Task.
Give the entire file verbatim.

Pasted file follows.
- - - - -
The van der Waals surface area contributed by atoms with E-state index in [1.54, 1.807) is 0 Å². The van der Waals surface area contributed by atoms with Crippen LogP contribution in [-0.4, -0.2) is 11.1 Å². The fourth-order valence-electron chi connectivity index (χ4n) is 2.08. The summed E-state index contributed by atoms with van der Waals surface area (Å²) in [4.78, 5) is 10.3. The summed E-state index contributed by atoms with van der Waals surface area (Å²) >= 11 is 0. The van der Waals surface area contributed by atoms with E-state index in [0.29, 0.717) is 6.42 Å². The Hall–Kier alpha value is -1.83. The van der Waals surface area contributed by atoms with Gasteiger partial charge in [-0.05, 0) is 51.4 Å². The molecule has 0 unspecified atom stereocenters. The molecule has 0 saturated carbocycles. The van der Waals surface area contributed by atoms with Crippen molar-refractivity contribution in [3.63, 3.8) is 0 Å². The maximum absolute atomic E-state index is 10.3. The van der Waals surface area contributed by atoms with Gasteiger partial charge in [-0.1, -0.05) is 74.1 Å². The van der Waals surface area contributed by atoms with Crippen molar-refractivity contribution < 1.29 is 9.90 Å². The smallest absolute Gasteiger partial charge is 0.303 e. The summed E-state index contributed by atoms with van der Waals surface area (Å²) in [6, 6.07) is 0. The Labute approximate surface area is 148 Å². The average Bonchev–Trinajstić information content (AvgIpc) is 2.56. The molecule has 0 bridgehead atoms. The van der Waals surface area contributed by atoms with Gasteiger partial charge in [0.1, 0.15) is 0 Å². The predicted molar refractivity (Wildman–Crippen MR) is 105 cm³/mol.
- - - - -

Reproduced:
The van der Waals surface area contributed by atoms with E-state index in [1.54, 1.807) is 0 Å². The van der Waals surface area contributed by atoms with Crippen LogP contribution in [-0.4, -0.2) is 11.1 Å². The fourth-order valence-electron chi connectivity index (χ4n) is 2.08. The summed E-state index contributed by atoms with van der Waals surface area (Å²) in [4.78, 5) is 10.3. The summed E-state index contributed by atoms with van der Waals surface area (Å²) >= 11 is 0. The van der Waals surface area contributed by atoms with E-state index in [0.29, 0.717) is 6.42 Å². The Hall–Kier alpha value is -1.83. The van der Waals surface area contributed by atoms with Gasteiger partial charge in [-0.05, 0) is 51.4 Å². The molecule has 0 unspecified atom stereocenters. The molecule has 0 saturated carbocycles. The van der Waals surface area contributed by atoms with Crippen molar-refractivity contribution in [3.63, 3.8) is 0 Å². The maximum absolute atomic E-state index is 10.3. The van der Waals surface area contributed by atoms with Gasteiger partial charge in [-0.1, -0.05) is 74.1 Å². The van der Waals surface area contributed by atoms with Crippen molar-refractivity contribution < 1.29 is 9.90 Å². The smallest absolute Gasteiger partial charge is 0.303 e. The summed E-state index contributed by atoms with van der Waals surface area (Å²) in [6, 6.07) is 0. The Labute approximate surface area is 148 Å². The average Bonchev–Trinajstić information content (AvgIpc) is 2.56. The molecule has 0 bridgehead atoms. The van der Waals surface area contributed by atoms with Gasteiger partial charge in [0.1, 0.15) is 0 Å². The predicted molar refractivity (Wildman–Crippen MR) is 105 cm³/mol.